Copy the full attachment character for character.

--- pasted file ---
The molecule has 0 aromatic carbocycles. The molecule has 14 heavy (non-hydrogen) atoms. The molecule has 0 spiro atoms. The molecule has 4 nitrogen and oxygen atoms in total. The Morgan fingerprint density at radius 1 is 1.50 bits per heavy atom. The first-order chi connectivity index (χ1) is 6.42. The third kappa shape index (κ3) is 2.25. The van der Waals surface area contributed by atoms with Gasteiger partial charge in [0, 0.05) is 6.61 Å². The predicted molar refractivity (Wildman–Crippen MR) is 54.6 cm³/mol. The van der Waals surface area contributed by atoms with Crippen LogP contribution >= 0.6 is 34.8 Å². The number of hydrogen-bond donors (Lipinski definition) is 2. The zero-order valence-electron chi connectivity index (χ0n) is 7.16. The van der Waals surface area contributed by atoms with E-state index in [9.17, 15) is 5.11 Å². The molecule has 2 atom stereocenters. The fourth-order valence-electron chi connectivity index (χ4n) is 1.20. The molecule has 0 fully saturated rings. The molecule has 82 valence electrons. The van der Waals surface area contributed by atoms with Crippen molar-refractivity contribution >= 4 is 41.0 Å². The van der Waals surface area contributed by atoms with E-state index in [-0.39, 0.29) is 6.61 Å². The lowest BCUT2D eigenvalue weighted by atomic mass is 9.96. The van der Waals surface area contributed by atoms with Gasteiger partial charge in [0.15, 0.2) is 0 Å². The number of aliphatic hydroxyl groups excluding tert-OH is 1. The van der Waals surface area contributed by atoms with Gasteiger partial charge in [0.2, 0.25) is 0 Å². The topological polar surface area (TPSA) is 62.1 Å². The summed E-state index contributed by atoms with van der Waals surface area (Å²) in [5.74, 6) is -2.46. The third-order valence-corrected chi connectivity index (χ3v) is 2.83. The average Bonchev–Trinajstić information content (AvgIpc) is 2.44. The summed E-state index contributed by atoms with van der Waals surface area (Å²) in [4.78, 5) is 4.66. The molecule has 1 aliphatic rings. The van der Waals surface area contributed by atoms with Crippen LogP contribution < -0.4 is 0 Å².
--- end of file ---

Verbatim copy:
The molecule has 0 aromatic carbocycles. The molecule has 14 heavy (non-hydrogen) atoms. The molecule has 0 spiro atoms. The molecule has 4 nitrogen and oxygen atoms in total. The Morgan fingerprint density at radius 1 is 1.50 bits per heavy atom. The first-order chi connectivity index (χ1) is 6.42. The third kappa shape index (κ3) is 2.25. The van der Waals surface area contributed by atoms with Gasteiger partial charge in [0, 0.05) is 6.61 Å². The predicted molar refractivity (Wildman–Crippen MR) is 54.6 cm³/mol. The van der Waals surface area contributed by atoms with Crippen LogP contribution >= 0.6 is 34.8 Å². The number of hydrogen-bond donors (Lipinski definition) is 2. The zero-order valence-electron chi connectivity index (χ0n) is 7.16. The van der Waals surface area contributed by atoms with E-state index in [9.17, 15) is 5.11 Å². The molecule has 2 atom stereocenters. The fourth-order valence-electron chi connectivity index (χ4n) is 1.20. The molecule has 0 fully saturated rings. The molecule has 82 valence electrons. The van der Waals surface area contributed by atoms with Crippen molar-refractivity contribution >= 4 is 41.0 Å². The van der Waals surface area contributed by atoms with E-state index in [-0.39, 0.29) is 6.61 Å². The lowest BCUT2D eigenvalue weighted by atomic mass is 9.96. The van der Waals surface area contributed by atoms with Gasteiger partial charge in [0.15, 0.2) is 0 Å². The number of aliphatic hydroxyl groups excluding tert-OH is 1. The van der Waals surface area contributed by atoms with Gasteiger partial charge in [0.2, 0.25) is 0 Å². The topological polar surface area (TPSA) is 62.1 Å². The summed E-state index contributed by atoms with van der Waals surface area (Å²) in [5.74, 6) is -2.46. The third-order valence-corrected chi connectivity index (χ3v) is 2.83. The average Bonchev–Trinajstić information content (AvgIpc) is 2.44. The summed E-state index contributed by atoms with van der Waals surface area (Å²) in [4.78, 5) is 4.66. The molecule has 1 aliphatic rings. The van der Waals surface area contributed by atoms with Crippen LogP contribution < -0.4 is 0 Å².